Quantitative aspects of CO2 fixation in mammalian brain in vivo / H. Waelsch, S. Berl, C.A. Rossi, D. D. Clarke, and D. P. Purpura New York State Psychiatric Institute and Departments of Biochemistry and Neurological Surgery, College of Physicians and Surgeons, Columbia University, New York, N.Y.
The rate of fixation of carbon dioxide in vivo into aspartate, glutamate, oxoglutarate, and glutamine of cerebral cortex and liver in the absence and presence of elevated concentrations of tissue ammonia was studied. The specific activities of the isolated metabolites were related to the specific activity of the tissue CO2. It was attempted to obtain an approximate steady state level of tissue 14CO2 by maintaining a constant isotope concentration in the venous and arterial blood through continuous intravenous administration of NaH14CO3. 1. In the absence of ammonia, aspartic acid achieved the highest specific activity in both brain and liver; the specific activity of glutamine was greater than that of the glutamic acid in the brain but the reverse was true in the liver. 2. In brain, in the absence of ammonia, the aspartic acid specific activity reached a level 10-25 per cent of that of the tissue CO2 in experiments of 18 min duration, while in liver the specific activity of aspartic acid approached a value twice that of the tissue CO2. 3. In the presence of an increased level of ammonia in brain, the specific activity of glutan1ine increased without a corresponding decrease in specific activities of glutamic or aspartic acids. The amide achieved values 1·3 to 2·3 times that of the aspartic acid and 4-5 times that of the glutamic acid. The average concentration of glutamine in the brain cortex of the cat in the control experiments was 5·8 ± 1·0 (S.D.)μmoles/g (N = 7) which may be compared with the value obtained in previous experiments, 5·3 + 0·6 μmoles/g (N - 61) (BERL et al., 1959, 1961b). For glutamic acid the respective values are 9·6 ± 1·0 μmoles/g (N = 10) and 9·6 ± 1·4 μmoles/g (N = 62). In the experiments in which ammonia was administered (this paper) the average glutamine concentration was found to be 7·7 ± 0·4 μmoles/g (N = 3). In previous experiments in which ammonia was administered for various periods the average concentration was 8·3 ± 0·8 μmoles/g (N - 8), (BERL et al., 1962a). The average aspartic acid concentration in the present experiments was 2·3 ± 0·4 μmoles /g (N = 10). In previous experiments an average concentration of 2·5 ± 0·4 μmoles/g (N = 23) of aspartic acid was found. 4. In liver the α-oxoglutarate had a lower specific activity than glutamate in four of five experiments. In brain, in the experiments of 16-18 min duration the specific activity of the α-oxoglutarate was up to twice that of the glutamate but lower than that of the glutamine. 5. The total amount of CO2 incorporated into the metabolites of the non-protein filtrate from brain tissue was increased in the presence of elevated levels of ammonia. 6. In the presence of elevated levels of ammonia the total amounts of CO2 incorporated into the glutamic and aspartic acids of brain cortex appeared to remain constant but increased four-fold for glutamine. It is concluded that, in brain, CO2 fixation is of considerable significance and can respond with an increased rate to metabolic stress, such as is presented by elevated tissue ammonia. In addition, the data support the conclusion that in brain tissue the glutamic acid-glutamine system is compartmentalized; they also suggest the compartmentalization of α-oxoglutarate metabolism in both brain and liver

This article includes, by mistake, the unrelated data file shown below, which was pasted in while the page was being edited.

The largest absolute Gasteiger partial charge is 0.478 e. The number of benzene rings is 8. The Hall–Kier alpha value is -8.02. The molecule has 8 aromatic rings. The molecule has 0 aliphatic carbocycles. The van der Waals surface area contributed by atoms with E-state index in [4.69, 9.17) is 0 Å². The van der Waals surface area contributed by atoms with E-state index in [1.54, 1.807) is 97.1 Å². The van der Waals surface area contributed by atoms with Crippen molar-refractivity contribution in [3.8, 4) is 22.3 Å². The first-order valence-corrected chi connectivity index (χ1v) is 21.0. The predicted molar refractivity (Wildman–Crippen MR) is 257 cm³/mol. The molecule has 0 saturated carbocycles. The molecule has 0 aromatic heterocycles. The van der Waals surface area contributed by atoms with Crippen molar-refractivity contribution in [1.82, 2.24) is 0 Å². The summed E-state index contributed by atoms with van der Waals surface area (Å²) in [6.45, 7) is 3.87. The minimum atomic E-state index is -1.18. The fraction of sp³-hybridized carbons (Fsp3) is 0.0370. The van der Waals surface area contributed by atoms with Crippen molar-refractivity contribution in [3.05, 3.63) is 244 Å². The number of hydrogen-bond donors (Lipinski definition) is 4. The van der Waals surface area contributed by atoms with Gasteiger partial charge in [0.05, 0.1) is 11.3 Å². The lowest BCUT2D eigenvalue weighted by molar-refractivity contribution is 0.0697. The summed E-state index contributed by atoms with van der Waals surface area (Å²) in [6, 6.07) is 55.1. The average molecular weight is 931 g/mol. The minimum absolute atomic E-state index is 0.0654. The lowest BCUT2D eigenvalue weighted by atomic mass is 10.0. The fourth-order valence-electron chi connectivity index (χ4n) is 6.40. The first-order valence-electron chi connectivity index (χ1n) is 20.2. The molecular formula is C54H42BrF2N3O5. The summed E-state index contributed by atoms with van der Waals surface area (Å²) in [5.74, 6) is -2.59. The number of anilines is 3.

Waelsch, Heinrich; Berl, Soll; Rossi, C. A.; and Clarke, Donald Dudley PhD, "Quantitative aspects of CO2 fixation in mammalian brain in vivo / H. Waelsch, S. Berl, C.A. Rossi, D. D. Clarke, and D. P. Purpura New York State Psychiatric Institute and Departments of Biochemistry and Neurological Surgery, College of Physicians and Surgeons, Columbia University, New York, N.Y." (1964). Chemistry Faculty Publications. 77.